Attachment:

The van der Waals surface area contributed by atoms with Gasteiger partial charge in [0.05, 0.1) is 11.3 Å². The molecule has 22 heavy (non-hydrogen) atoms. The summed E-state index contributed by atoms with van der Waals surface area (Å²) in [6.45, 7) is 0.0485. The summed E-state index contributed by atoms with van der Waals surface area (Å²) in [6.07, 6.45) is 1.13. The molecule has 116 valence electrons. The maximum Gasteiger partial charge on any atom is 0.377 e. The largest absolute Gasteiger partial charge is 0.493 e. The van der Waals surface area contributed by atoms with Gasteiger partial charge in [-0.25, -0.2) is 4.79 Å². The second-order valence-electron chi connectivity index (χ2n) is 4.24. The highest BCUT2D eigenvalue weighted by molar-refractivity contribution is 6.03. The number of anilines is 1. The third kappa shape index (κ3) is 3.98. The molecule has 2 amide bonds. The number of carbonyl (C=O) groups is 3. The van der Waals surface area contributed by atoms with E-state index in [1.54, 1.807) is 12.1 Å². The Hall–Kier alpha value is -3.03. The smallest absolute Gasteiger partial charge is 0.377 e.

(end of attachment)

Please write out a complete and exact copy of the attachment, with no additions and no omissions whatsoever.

The van der Waals surface area contributed by atoms with Gasteiger partial charge in [0.05, 0.1) is 11.3 Å². The molecule has 22 heavy (non-hydrogen) atoms. The summed E-state index contributed by atoms with van der Waals surface area (Å²) in [6.45, 7) is 0.0485. The summed E-state index contributed by atoms with van der Waals surface area (Å²) in [6.07, 6.45) is 1.13. The molecule has 116 valence electrons. The maximum Gasteiger partial charge on any atom is 0.377 e. The largest absolute Gasteiger partial charge is 0.493 e. The van der Waals surface area contributed by atoms with Gasteiger partial charge in [-0.25, -0.2) is 4.79 Å². The second-order valence-electron chi connectivity index (χ2n) is 4.24. The highest BCUT2D eigenvalue weighted by molar-refractivity contribution is 6.03. The number of anilines is 1. The third kappa shape index (κ3) is 3.98. The molecule has 2 amide bonds. The number of carbonyl (C=O) groups is 3. The van der Waals surface area contributed by atoms with E-state index in [1.54, 1.807) is 12.1 Å². The Hall–Kier alpha value is -3.03. The smallest absolute Gasteiger partial charge is 0.377 e.